A Spalding mum is stressing the importance of getting children to talk about mental health, as national figures show an increase in the number of children considering suicide.
According to a recent review by the NSPCC’s Childline, the number of children calling the charity because they are thinking about taking their own lives has more than doubled in five years.
Vanessa Browning, who set up support group Community Mind Matters after her own experiences with mental health issues, says she recently sought help after her 13-year-old son opened up to her about his own anxieties.
She said: “I felt there was something going on with Taylor and at first he just hid it. Eventually, he talked to me.
“I called 111 to get support and they were fantastic. I think it’s come from exam stress but it’s something we’re still dealing with.”
Vanessa started Spalding-based Community Mind Matters to give people suffering from conditions like depression and anxiety the chance to meet, socialise, talk and access help.
She feels that while people are becoming more open about mental health, it’s important that children get the chance to talk about issues that are affecting them.
According to the NSPCC the top three concerns for children contacting Childline are low self-esteem or unhappiness, family relationships and bullying or online bullying.
Vanessa said: “There is so much pressure on children now.
“The bullying needs to be controlled. People need to be aware of what their children are reading or seeing. Their minds are still developing.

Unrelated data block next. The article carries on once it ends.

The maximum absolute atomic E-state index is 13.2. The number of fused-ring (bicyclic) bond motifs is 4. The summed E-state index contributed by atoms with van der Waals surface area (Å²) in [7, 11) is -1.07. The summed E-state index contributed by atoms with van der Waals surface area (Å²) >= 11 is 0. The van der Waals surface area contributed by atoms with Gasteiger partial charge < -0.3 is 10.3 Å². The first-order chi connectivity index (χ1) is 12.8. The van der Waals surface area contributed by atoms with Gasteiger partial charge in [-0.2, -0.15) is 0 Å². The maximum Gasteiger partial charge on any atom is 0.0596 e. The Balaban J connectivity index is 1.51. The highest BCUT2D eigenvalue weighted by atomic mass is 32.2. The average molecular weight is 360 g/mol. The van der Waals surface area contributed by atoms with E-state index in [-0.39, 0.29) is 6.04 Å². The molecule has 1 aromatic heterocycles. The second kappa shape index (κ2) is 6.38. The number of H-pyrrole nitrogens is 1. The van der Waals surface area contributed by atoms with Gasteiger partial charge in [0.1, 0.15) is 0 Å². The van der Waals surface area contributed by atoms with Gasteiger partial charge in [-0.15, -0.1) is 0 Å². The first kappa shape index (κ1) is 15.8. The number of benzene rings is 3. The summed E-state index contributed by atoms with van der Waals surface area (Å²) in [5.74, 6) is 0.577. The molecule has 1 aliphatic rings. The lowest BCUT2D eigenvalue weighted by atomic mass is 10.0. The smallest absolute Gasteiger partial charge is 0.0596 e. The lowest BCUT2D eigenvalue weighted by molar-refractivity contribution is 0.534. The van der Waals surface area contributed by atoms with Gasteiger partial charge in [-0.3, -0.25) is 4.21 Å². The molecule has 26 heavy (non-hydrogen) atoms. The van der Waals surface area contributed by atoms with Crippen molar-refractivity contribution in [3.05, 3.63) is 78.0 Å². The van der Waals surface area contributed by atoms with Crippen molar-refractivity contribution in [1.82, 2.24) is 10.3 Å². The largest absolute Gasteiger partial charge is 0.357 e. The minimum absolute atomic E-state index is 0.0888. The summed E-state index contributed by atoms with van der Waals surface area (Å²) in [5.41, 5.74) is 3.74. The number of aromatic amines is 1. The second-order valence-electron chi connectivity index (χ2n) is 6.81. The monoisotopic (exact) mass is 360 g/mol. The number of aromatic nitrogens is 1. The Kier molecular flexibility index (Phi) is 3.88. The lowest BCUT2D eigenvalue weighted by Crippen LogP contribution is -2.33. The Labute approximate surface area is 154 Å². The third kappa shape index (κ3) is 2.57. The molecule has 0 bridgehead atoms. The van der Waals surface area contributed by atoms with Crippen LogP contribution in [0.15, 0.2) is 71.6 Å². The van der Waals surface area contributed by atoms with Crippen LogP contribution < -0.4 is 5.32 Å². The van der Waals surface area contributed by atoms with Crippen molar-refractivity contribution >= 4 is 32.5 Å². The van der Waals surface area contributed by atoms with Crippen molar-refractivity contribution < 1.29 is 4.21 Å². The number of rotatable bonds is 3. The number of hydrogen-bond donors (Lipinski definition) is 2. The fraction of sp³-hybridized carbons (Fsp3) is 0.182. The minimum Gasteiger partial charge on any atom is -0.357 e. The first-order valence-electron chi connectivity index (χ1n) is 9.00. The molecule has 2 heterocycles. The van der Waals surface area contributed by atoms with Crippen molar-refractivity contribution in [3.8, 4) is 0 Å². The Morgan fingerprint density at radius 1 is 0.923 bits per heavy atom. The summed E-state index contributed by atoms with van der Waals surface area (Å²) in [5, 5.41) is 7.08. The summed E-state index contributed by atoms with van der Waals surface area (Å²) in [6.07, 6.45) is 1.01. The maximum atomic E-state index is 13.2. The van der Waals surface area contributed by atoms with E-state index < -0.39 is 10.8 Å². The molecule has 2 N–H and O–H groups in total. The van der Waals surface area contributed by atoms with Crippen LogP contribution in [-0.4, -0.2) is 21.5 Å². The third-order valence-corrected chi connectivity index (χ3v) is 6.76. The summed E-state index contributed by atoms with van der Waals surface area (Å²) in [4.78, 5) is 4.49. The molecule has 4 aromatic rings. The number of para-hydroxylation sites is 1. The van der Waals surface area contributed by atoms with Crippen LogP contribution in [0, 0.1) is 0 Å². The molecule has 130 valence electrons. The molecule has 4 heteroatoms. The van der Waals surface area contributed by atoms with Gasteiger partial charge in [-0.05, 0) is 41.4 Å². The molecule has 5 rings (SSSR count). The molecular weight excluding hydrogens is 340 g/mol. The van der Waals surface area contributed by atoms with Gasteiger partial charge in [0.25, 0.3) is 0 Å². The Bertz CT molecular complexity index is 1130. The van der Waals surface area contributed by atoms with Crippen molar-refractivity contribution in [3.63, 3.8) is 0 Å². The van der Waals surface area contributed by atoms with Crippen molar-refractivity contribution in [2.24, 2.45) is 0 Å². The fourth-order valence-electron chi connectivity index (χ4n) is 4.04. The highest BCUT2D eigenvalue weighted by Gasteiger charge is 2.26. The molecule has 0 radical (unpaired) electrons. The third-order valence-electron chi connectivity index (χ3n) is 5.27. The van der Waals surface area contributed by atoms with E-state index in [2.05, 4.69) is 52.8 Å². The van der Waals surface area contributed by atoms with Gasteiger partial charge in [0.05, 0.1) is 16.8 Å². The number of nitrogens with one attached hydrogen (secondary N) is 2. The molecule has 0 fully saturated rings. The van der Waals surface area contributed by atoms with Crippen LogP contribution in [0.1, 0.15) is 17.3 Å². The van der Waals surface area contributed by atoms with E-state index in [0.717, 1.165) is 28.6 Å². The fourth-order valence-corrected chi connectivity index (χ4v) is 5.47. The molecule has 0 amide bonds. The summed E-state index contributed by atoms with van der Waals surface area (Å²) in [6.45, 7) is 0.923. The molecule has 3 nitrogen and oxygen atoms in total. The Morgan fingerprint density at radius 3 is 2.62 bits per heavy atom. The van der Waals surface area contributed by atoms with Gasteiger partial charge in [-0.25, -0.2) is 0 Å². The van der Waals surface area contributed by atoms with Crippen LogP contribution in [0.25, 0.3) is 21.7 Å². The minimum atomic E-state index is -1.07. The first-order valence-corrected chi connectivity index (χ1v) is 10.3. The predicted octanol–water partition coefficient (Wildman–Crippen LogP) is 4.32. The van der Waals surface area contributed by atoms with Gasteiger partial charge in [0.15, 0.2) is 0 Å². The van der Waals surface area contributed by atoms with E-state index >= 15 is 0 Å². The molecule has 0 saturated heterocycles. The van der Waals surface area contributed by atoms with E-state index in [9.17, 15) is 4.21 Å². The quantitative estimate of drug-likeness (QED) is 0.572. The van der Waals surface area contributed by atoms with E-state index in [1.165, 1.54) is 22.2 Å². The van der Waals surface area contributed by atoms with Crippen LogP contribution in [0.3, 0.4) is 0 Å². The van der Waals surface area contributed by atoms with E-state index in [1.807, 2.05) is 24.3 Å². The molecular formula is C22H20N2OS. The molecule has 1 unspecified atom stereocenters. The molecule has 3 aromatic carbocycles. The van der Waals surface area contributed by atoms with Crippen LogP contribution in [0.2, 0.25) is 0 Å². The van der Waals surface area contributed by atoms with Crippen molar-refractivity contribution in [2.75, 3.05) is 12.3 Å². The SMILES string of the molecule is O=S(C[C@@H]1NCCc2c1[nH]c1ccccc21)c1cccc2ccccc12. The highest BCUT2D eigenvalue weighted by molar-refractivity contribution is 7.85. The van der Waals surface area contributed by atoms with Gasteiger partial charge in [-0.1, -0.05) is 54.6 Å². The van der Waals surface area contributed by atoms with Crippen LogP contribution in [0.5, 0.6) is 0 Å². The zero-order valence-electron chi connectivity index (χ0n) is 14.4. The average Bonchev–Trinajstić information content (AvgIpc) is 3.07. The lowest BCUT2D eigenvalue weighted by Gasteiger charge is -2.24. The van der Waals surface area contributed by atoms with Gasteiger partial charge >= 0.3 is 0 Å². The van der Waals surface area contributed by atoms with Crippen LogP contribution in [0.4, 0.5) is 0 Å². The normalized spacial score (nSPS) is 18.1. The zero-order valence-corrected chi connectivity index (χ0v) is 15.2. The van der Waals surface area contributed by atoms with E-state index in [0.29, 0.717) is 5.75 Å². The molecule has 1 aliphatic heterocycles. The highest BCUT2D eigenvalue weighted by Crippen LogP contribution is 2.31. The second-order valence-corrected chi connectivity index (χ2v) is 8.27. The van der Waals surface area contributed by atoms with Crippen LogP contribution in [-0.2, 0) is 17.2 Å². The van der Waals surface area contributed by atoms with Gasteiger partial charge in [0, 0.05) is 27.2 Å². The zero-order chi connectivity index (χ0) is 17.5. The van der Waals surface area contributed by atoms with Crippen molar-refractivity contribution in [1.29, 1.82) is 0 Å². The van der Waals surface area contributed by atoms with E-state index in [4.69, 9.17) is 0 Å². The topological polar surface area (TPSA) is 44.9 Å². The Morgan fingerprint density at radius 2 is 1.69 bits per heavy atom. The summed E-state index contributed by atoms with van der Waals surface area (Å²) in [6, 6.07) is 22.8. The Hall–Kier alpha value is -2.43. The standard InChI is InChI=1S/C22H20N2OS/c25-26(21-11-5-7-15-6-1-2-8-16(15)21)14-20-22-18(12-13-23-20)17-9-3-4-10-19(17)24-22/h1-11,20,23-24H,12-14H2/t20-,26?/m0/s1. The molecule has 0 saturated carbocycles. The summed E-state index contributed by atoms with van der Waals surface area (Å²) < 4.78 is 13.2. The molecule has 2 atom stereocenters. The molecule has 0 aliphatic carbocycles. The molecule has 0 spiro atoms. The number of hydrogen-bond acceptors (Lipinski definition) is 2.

“These children are also not getting the sleep they need.
“I don’t allow Taylor to go on Facebook. I have always talked to him about it. I feel Facebook is toxic.
“I monitor what websites he’s looking at and what he’s seeing on You Tube.
“I feel there should be more taught in the schools (about social media, online bullying and mental health).
“More adults are being open about mental health issues now and children need to talk about their feelings.”
Lincolnshire Partnership NHS Foundation Trust provides specialist child and adolescent mental health services (CAMHS) across Lincolnshire.
They support young people with mild to moderate mental health problems such as anxiety and depression, through to more complex and enduring issues that are causing significant impairment in their lives.
In April the Trust launched its new community CAMHS provision, which now includes 24/7 crisis services and specialist eating disorder support for young people.
Roni Swift, Divisional Manager for Specialist Services, said: “We have seen a steady rise in young people being referred to us with eating disorders and self-harming issues – which are also on the increase nationally.
“Cases of bullying and the pressures put on children by the use of social media is also a concern for clinicians across the country at the moment.
“In addition to the new community services, we were pleased to learn recently that CAMHS will receive a share of £406,000 government funding to further support young people in Lincolnshire.
“This will go towards providing a section 136 ‘alternative place of safety’, based within our inpatient ward for children and young people.
“It will help to avoid the need for those suffering a mental health crisis from being taken into police custody.”
In addition, Tonic Health is launching a Safe Places mental health community meeting scheme at its base at 6 Broadgate House, Westlode Street, Spalding, to provide advice and support as well as regular guest speakers.
Tonic Health is hosting a Mental Health Awareness Day from noon-2pm on Monday, October 10.
The Safe Places meetings start the next day, October 11, and every Tuesday from 4.30pm-6pm.
To find out more go to www.spaldingsafeplaces.co.uk or email info@ spaldingsafeplaces.co.uk